Thursday, May 10, 2007

Lessons From My Daughter - Have Fun


Last month, I had all day child care responsibilities while my wife was on vacation with her college friends for a four day weekend. This was a great opportunity to bond with my 2-1/2 year old daughter. I also imagined I would share some wisdom about life and personal finances :-) Here were the interesting insights I got about teaching and sharing experiences.


Don't be too serious when imparting wisdom. Although way too early, I decided to explain to our daughter that the world was going to be much different than for me. It was going to have much more change and be much more challenging. After giving me a serious look, my daughter said, "Are you OK, Daddy?" I immediately started laughing since I realized I was being way too serious.

This was similar to a previous experience I had while visiting a day care center many years ago. I asked the teacher if I could give the 2-3 year olds some words of wisdom. I gathered them together and said "I want to tell you something very important. These are the best years of your life. Enjoy them." They all looked at me with a face that said, "Huh?" The teacher smiled and said "He's right, enjoy these years." Again, I was being too serious.

Lesson #1: Lectures are not fun.

Use fun to teach. Everyday I would ask my daughter to pick up her toys, but to no avail. Then one time, I decided to make it a game. I picked up one bead and cheered, "Yea, we've got a blue one," and put it in the jar. Quickly, my daughter joined the fun. We counted each bead and clapped each time we put one in the jar. Before long, all the beads were put away and we were both cheering.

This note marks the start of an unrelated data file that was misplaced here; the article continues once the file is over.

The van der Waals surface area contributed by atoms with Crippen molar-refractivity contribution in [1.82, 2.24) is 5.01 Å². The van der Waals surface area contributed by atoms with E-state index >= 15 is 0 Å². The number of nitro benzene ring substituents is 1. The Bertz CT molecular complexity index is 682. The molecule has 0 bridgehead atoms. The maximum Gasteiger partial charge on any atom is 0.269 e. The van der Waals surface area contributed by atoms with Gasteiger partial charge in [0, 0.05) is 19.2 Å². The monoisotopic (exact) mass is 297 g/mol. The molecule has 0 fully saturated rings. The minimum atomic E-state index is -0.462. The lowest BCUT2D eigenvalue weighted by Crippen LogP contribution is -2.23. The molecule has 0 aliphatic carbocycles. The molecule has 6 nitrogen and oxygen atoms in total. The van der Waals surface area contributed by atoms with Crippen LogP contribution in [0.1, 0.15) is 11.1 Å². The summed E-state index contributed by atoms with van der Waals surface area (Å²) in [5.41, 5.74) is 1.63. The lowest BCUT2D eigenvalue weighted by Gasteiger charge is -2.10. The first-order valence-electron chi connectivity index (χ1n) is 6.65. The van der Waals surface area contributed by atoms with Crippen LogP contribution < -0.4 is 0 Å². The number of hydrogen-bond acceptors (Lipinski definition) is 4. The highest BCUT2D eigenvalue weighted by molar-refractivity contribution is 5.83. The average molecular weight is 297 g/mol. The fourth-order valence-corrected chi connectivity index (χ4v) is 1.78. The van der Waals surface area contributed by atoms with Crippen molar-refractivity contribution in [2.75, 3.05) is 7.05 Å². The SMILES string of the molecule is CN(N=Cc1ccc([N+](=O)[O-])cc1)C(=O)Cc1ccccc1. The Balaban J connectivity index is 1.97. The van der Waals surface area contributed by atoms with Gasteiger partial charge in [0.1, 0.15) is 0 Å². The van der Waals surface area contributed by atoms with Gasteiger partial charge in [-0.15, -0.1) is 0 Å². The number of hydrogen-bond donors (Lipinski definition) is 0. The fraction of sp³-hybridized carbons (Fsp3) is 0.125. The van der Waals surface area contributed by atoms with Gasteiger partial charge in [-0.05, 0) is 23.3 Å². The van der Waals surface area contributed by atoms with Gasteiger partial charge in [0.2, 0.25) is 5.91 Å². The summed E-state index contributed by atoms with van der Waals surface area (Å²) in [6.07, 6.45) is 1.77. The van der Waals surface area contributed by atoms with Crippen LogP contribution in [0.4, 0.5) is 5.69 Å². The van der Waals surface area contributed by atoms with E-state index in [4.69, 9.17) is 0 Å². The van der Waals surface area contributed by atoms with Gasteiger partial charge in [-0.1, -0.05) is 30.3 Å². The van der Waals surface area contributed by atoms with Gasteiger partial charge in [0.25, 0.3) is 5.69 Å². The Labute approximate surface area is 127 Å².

Lesson #2: Fun helps get results.

Have them participate in what I do. After a couple days of going to the zoo, getting balloons, swinging and sliding at the park, doing puzzles and releasing helium balloons, I wanted to do one of my own fun things. I asked my daughter if she would let Daddy play pool and she agreed.

While she couldn't play, I involved her in the game. I put her on a chair so that she could see the balls on the table. I asked her which ball she wanted me to shoot. I described the ball by color, solid or stripe and by number. I showed her the ball and she repeated the numbers. I encouraged her to clap and cheer when I sank my shot. Pretty soon she also told me that I missed a shot. It was a ton of fun for both her and me. And I got to play a modified pool and practice very tough shots.

Lesson #3: Participation creates fun.

Overall, it was a great time. My daughter survived four days with Daddy and we had exceptional fun. In addition, I learned that there is more to teaching than just sharing wisdom.

For more on Crossing Generations , check back every Thursday for a new segment.

Photo Credit: morgueFile.com, Andrea Church

This is not financial advice. Please consult a professional advisor.

Copyright © 2007 Achievement Catalyst, LLC

3 comments:

moneymonk said...

It's nice to see a bond between you and your daughter.

When you are with her all day, you learn so much more.

I only get to see my daughter for a few hours a day. But on weekend we spend the entire day together and I learn so much from her.

Dimes said...

Aw, you sound like a good daddy, and what a good way to get her involved in your activity! Far better than leaving a kid unattended, which is what far too many parents do, I'm afraid.

Super Saver said...

Moneymonk and Dimes,

Thanks for your comments.

Time goes by so fast, and one can't get time back. A colleague at work told me that each year turns out to be the best year with one's child. I'm trying to make sure I don't miss the time with her as she grows up.